Writer-director Darren Aronofsky is a nut, and his latest film, Mother!, is one helluva nutty movie.
Jennifer Lawrence is currently dating Aronofsky, a fact that infiltrates the mood of Mother! because the film takes unabashedly nasty aim at relationships among its many targets. Those targets also include the Bible, narcissism, celebrity, art, family, smoking and, oh yeah, motherhood. By the time it's over, you might not know exactly what went down, but you know that it landed on the side of cynicism. Highly stylized, lunatic, entertaining cynicism.
Lawrence plays Mother, an apparently kind-hearted partner to Him (Javier Bardem). They live in an old-style country house out in the middle of nowhere. Him is a writer, going through some major writer's block and occasionally speaking of having lost everything in the past to a fire. He has some sort of crystalized object on a stand that he claims empowered him to move on after the fire. It's in a room nobody is allowed to enter alone.
They live a quiet life in their little Eden, Mother preparing meals while Him tortures himself, unable to produce a single word for his next great work. Then, there's a knock at the door. It's Man (Ed Harris), soon to be followed by Woman (Michelle Pfeiffer), a strange couple who wind up houseguests thanks to Him's hospitality, and much to the chagrin of Mother.
Man and Woman invade Mother's space, with Man huffing cigarettes and frequently vomiting from illness while Woman swills alcohol and asks mother extremely personal questions. Eventually, Man and Woman's two sons show up and, if you read the Bible, you can perhaps guess what happens when the whole family is under one roof.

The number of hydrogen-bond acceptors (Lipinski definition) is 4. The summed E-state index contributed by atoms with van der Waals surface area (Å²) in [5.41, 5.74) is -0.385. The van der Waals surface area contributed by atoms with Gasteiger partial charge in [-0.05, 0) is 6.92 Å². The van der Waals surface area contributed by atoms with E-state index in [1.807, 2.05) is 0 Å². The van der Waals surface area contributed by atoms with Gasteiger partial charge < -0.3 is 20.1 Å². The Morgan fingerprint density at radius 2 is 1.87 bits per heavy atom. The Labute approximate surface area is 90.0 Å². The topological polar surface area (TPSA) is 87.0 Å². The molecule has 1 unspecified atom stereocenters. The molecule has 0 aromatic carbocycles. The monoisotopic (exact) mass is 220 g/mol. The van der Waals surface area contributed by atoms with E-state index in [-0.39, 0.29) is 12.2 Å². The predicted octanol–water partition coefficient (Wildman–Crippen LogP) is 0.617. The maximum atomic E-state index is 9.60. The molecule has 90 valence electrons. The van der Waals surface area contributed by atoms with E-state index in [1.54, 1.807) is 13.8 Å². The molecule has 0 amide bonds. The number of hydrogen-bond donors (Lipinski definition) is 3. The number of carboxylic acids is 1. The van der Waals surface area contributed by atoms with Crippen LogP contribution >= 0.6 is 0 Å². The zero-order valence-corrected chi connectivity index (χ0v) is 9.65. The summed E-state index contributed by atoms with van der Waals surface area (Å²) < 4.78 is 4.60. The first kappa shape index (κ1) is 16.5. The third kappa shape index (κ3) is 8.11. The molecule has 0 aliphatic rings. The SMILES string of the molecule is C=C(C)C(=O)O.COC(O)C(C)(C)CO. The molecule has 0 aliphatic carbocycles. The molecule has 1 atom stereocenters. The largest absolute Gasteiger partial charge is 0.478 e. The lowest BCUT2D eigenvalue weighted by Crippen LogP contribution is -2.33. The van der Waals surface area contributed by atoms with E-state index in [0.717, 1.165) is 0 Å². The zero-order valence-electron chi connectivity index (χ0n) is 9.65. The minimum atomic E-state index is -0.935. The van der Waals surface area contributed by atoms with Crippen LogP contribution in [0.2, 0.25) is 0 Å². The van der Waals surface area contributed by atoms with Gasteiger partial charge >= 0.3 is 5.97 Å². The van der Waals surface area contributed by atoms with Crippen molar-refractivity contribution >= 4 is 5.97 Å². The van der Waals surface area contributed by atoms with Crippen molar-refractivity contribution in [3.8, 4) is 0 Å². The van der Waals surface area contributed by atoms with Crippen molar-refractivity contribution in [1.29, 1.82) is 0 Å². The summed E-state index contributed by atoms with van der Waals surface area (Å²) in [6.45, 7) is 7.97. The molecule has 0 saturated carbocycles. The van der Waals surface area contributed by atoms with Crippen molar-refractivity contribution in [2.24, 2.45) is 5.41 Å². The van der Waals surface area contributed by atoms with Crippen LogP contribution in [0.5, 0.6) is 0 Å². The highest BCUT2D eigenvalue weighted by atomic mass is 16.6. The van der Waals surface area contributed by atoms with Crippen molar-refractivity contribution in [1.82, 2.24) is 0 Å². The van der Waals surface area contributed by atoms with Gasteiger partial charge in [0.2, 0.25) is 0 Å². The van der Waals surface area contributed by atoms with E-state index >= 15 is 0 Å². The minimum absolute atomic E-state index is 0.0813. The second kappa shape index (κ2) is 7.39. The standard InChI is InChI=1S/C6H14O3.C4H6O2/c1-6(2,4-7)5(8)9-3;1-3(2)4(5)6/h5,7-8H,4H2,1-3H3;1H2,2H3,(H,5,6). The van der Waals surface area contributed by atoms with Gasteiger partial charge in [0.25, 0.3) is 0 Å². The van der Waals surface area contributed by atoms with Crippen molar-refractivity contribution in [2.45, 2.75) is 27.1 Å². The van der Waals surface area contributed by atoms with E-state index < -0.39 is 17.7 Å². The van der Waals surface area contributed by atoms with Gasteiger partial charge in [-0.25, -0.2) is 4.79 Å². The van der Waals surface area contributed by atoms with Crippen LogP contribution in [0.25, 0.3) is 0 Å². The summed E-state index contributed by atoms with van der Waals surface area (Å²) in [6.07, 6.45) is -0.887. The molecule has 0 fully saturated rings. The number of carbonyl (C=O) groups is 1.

Then, well, things get a little weird.
After a rage-inspired sex session, Mother becomes pregnant, and Him is suddenly fertile with ideas. He writes his next big thing, and their home is besieged by agents, fans, religious zealots, paparazzi, former SNL cast members, policeman, soldiers, terrorists and fire. If there's a takeaway from Mother! it's that Aronofsky doesn't have the most pleasant of attitudes towards celebrity and Sunday School.
Lawrence lets it all hang out on this one, delivering her rawest, sometimes angriest performance to date. Her character starts off placid and collected, but as more people show up and more things get broken in the home she has quite literally put her heart and soul into, Lawrence gets a chance to ratchet things up to psychotic levels. There's something seething under the surface with Mother, and Him's refusal to kick the invaders out of their home brings it to the surface.
Bardem brings a "golly gosh, gee whiz" quality to Him, interspersed with his own scary outbursts. I'm thinking both Lawrence and Bardem went to therapy after wrapping this one.
Harris is great as the first unwanted guest, clearly dying from something but still able to do naughty things with the wife while the door's open. Pfeiffer owns her role in a way that marks her best work in years. She only has a few scenes, but all of them, especially one with Mother in the laundry room, leave a mark. The same can be said for Kristen Wiig, who takes a few minutes of screen time in a late-in-the-film appearance and kills it.
This is Aronofsky's second take on biblical themes. He treated the story of Noah like it was The Lord of the Rings a few years back, and now he's treating his movie like Rosemary's Baby meets The Shining. The film deals with creation in a way that ties into art, the universe, broken sinks and being left out of somebody's will.
At times, it's absolute chaos, but Aronofsky, the master behind Requiem for a Dream, Black Swan and The Fountain (another of his creationism meditations) keeps it all under control. Longtime collaborator Matthew Libatique provides impeccable cinematography, yet again, making a total rebellion inside a country home look somehow realistic and perhaps even possible.
If you like your stories and scares straightforward, there's a good chance Mother! will frustrate you. However, if you have been having recent conversations about that puzzler that was David Lynch's Twin Peaks, and you've watched Aronofsky's The Fountain more than once, Mother! might be right up your alley.